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Why making a bad decision can be a good decision

Yesterday I read a great article on the Techwell website entitled "When Making the Worst Choice Makes Sense". The article describes how easy it is to be drawn into buying the latest gadget or fastest machine when often the second best will do. This all made sense to me, but it got me thinking about a presentation I did at the BCS SIGiST. The presentation was related to cloud performance testing. One of my slides described the criteria that I use when choosing a performance test tool. All the reasons below help you to open your eyes to adequate "second best" options; but often there are plenty of reasons to consider paying that bit extra as well.

When the second best makes sense

The article mentions four scenarios where second best may be the preferred option.

  1. Lower up-front cost; it may not make sense to buy a sports car for a commute in rush-hour traffic 
  2. Integration costs; if you already use one technology, more of the same may be preferable to a complex integration with something else 
  3. Durability; a shiny glass iPhone is lovely but don't use one on a building site 
  4. Serviceability; buying a cheaper product with more expensive running costs or maintenance may cost more in time and money in the long run

In my presentation I talked about a list of features that I think should be considered when choosing a test tool. When choosing the test tool the most important criteria is "can it test my application?" Once you've answered this question you can start to consider your first-choice vs. second-best options.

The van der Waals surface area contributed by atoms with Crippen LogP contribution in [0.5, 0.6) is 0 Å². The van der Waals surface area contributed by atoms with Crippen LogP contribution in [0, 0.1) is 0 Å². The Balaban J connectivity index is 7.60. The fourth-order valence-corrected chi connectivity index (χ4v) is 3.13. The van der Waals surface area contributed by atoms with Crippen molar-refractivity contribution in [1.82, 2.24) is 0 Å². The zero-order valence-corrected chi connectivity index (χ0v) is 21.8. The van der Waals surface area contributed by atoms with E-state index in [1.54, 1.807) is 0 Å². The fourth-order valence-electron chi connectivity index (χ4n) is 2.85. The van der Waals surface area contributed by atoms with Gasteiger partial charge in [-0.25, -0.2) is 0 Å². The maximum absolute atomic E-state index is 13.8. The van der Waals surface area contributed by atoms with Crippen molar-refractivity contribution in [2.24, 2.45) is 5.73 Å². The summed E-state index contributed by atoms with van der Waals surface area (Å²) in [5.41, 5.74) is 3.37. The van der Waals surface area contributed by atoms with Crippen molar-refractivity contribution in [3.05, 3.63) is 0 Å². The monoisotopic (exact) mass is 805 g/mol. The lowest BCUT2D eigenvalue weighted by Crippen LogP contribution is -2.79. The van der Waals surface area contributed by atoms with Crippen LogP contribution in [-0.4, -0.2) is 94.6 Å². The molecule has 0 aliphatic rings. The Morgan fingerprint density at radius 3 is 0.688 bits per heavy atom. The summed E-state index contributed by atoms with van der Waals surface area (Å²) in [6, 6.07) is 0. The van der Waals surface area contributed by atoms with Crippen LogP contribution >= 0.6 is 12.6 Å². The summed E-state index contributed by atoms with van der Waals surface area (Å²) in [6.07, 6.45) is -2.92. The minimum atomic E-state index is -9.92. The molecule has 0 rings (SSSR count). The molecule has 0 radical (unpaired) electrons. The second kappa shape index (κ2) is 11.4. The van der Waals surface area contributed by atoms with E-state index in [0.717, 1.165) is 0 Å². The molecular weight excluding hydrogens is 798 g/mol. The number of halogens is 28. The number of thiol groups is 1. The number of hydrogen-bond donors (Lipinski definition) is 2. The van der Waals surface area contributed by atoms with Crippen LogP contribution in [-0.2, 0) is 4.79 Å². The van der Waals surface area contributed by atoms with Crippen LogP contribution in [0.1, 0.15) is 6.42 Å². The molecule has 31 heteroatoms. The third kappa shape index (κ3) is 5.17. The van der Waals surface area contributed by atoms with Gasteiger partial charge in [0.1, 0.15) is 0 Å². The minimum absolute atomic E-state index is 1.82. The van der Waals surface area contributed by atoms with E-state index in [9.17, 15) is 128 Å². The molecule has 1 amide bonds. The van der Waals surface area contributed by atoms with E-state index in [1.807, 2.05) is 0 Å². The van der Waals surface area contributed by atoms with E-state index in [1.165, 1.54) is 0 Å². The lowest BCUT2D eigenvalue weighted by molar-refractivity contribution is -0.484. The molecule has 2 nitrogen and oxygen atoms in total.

When it's worth paying a premium for "the best"

  1. Lower long-term costs; The best product is unlikely to be the cheapest, but it may save money in the long run. I've worked on many projects where an inferior test tool is chosen to fit within a budget, only to see the budget blown on expensive "bums on seats" just trying to get the inferior tool to just "do the job" 
  2. Integration costs; Teaching users a new tool isn't cheap, similarly "shoe-horning" a Windows system into a UNIX environment (or vice versa) purely to support testing, may be awkward. 
  3. Durability; You need to be confident that our test tool is reliable and that it's telling you the truth. The tool needs to be stable, scalable and robust. Stray too far from the beaten path and you may find limited-support or leave your results open to question. 
  4. Serviceability; Ease of use is essential. The faster that scripts can be developed, the more time can be spent testing. Testing is when defects are found and testers aren't really producing anything of value until those tests are running and analysis is taking place. The more expensive, established test tools often have greater market penetration and a higher number of testers* proficient in the use of the tool. This can reduce overall costs

*Caveat emptor - As well as a higher number of people proficient in the tool, there may also be a greater number of people claiming to be proficient (just because they heard of it).

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